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Forecasting the Future of Medicine 

Photo by Chokniti Khongchum from Pexels

A forecast is taking an educated guess on how past patterns will shape the future. When forecasting the future of medicine, astounding innovations suggest the advent of an age of medical miracles. 

In the future, we can expect new cancer treatments and the prevention of genetic diseases, and many other life-changing therapies. We can also expect that will create far less terror in patients because dentists will set aside their injections and drill for tooth cavities because they will know how to organically rebuild teeth.  

New Cancer Treatments

Proton beam therapy. liquid biopsies and immunotherapy will save countless lives of patients diagnosed with cancer.  

First, proton beam therapy will destroy tumors.  This treatment delivers particles to cancerous tumors through a machine that uses a pencil beam scanning technology.  

Next, liquid biopsies will replace invasive biopsies. Since early cancer detection improves a patient’s chances of recovery or remission, doctors rely on biopsies for faster, more reliable diagnoses. Now, medical researchers at the John Hopkins School of Medicine have developed a blood test that can screen for certain types of cancers by identifying specific DNA biomarkers and proteins. 

Finally, cancer immunotherapy will use the body’s own immune system to heal cancer. This cancer treatment engineers a person’s T-cells to target cancer cells, recognizing them by their biomarkers.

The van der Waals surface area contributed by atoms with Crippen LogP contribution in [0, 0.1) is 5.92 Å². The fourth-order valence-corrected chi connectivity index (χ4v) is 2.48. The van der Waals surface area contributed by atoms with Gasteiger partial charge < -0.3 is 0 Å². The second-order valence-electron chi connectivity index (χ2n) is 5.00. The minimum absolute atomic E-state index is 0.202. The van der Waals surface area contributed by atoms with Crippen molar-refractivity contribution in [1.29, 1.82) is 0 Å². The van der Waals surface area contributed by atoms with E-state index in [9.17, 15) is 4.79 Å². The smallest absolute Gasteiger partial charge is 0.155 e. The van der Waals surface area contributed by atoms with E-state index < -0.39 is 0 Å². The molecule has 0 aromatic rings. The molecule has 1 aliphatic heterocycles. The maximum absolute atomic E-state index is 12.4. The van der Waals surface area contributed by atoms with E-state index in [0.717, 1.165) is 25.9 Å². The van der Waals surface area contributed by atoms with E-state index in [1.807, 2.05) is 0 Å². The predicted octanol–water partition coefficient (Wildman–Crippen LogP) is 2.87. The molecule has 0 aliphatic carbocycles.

Traditional cancer treatments like chemotherapy and radiation therapy cause iatrogenic side effects like infertility, lymphedema, brain damage, nausea, diabetes, hemolytic anemia, or hair loss, but using the body’s own immune system causes no harm. Before they were engineered in the lab to become biological super soldiers, a patient’s T-cells would be overwhelmed by teeming cancer cells. They always lost the battle.   

Research on these three cancer-fighting therapies still has a long way, but the results so far look promising. 

Prevention of Genetic Diseases

Genetic traits pass through families in distinct patterns.   A gene is a segment of deoxyribonucleic acid (DNA) that carries instructions on how specific proteins should function in cells. Packaged into chromosomes, genes reside in the nucleus of cells. Although this mechanism of passing down genes to offspring works flawlessly most of the time, on rare occasions parents can pass down copies of mutated genes. For instance, in a rare genetic disease called cat eye syndrome, a person inherits a genetic defect in chromosome 22. Since the gene is malfunctioning, not giving the body’s intelligence the right information on how a specific protein should function, a cascade of unusual symptoms appear, such as congenital heart defects, wide-set eyes, and abnormal ribs. 

Modern medicine cannot cure genetic diseases because genetic changes are present in every cell of the body and influence many biological systems. So, the best doctors can do is to provide treatments that manage some symptoms. However, scientists have now discovered an unusual workaround idea: editing mutations in the genes of embryos.  One day, gene editing technology may give scientists the ability to rewrite DNA to prevent the transmission of rare genetic diseases.

No More Cavities

Tooth repair often involves drilling into a cavity to fill it. In the future, this routine practice may become obsolete. Researchers have found a drug that stimulates the growth of stem cells in teeth to create dentine, an essential tooth mineral that gets eroded when someone has a tooth decay. This drug called tideglusib is currently used for patients with Alzheimer’s. However, it has now been shown to organically rebuild dentine. The day is fast approaching when the idea of getting a cavity filling will be considered a rather barbaric way to repair teeth.

Although the future is always unpredictable, these medical discoveries suggest emerging trends in medicine that will transform healthcare as we know it. Many of the illnesses we consider incurable today may be ingeniously healed tomorrow.